It is also why a lot of the plans are so appealing. Who could argue against a bail-out that immediately saves EFL cubs, and instantly puts in place structures that mitigate against financial failure in future? Who could have an issue with huge reparations, especially to the FA and grassroots good causes, that many in football have demanded from the Premier League for so long?
This would stabilise English football, and during the most volatile crisis the sport has ever seen. But this is also the problem, and one of the most profound arguments against Project Big Picture. It doesn’t just stabilise the game but put it in stasis, ossifying the existing power structure, freezing it at this point. It doesn’t just put in safeguards, but hard ceilings.
EFL clubs would be safe, but little more. It would be virtually impossible to ever rise up in that vintage way that is supposed to be one of the great virtues of the pyramid that Glazer professes to love.
A potential veto on club owners only further illustrates that. That is an incredible level of power, and yet still not as much as the change to the voting system. That, whereby six of the nine “legacy” clubs – the longest serving in the Premier League – would have the casting vote on any of the major decisions, is where the counter-argument really centres. It is actually what would really unanchor the top clubs from the rest of the game, in a manner that has only really been feared up to now, but never quite come true.
This would change that. It would be an evolution of the existing unequal system, rather than the true revolution required.
It could also have major unintended consequences. The big six would really be able to reshape the division as they see fit, something they are currently only capable of influencing. And whatever about the intentions of the current owners, there is the totally unknown problem of who their own next owners are.
All through any future changes, mind, the big six would persist as the monolith at the peak of the game. And why? Just because they managed to be big enough at a certain moment in time. It is only a few years since Henry himself complained it was only a big four that were attractive.
The flip side to all this is that the current status quo isn’t just a moment in time susceptible to the usual fluctuations of the game, but a situation already set in place by the game’s wider economic forces. Football has unintentionally manoeuvred itself so the super clubs are going to be the supremacy indefinitely. That’s now how the game is loaded. There is a strong argument, as articulated in these very pages, that it’s gone past the point of no return.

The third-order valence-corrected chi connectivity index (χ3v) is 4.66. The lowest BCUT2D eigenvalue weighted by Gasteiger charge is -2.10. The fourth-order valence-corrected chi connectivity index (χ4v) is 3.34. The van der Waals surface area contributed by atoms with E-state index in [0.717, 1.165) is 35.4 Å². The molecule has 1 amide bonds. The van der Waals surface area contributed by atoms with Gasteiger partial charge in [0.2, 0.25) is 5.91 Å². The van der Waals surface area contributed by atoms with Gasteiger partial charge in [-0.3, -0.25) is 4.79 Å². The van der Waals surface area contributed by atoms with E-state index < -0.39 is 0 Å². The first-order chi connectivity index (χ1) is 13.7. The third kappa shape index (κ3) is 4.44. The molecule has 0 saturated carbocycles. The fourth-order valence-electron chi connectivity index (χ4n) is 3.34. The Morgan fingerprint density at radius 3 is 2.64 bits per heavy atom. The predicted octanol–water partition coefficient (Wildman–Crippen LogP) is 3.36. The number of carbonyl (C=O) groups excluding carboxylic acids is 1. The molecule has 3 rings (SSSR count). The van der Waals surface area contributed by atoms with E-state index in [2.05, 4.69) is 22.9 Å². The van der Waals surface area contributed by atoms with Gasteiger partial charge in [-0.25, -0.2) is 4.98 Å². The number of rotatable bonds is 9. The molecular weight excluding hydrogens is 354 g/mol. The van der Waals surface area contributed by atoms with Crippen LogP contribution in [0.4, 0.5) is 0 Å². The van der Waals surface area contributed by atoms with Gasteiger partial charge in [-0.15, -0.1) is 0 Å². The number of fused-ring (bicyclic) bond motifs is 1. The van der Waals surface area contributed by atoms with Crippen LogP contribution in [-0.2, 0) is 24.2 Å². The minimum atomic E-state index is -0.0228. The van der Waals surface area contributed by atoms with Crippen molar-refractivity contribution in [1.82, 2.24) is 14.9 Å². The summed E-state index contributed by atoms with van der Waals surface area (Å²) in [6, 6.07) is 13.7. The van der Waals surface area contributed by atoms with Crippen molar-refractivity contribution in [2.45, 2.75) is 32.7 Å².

That’s the reality. The big six are not exactly going to be sanctioning the sport’s version of Das Kapital any time soon, so perhaps this is also the only realistic solution: accepting these circumstances and working within them.
It is also pointed that many see the changes as creating space for allowing Juventus owner Andrea Agnelli’s plans for an expanded Champions League, because some view all of this as an Agnelli-style move in the first place: putting out the most extreme version of the idea – said to be “draft 18” – so as to pre-emptively position the debate and get more changes through than might have been envisioned.
Whatever the truth in that, it doesn’t feel like this current plan is the full solution for English football. It has broader merits, but the fundamental and inescapable problem is that you don’t truly solve inequality by further institutionalising inequality. It is never a good idea in sport to ring-fence any set of teams.
This is the start and end of the argument, even if it is not the start and end of the wider discussion. Football needs drastic change – just not all the changes here.
The only truly workable solution to all of this is mass change to the distribution of TV money. It is the main source of inequality, and the upward drag that creates so many financial problems for clubs, and distorts competitive balance. For the big clubs, however, that is an idea that is certainly dead in the water. It leaves us with this…
Source: Read Full Article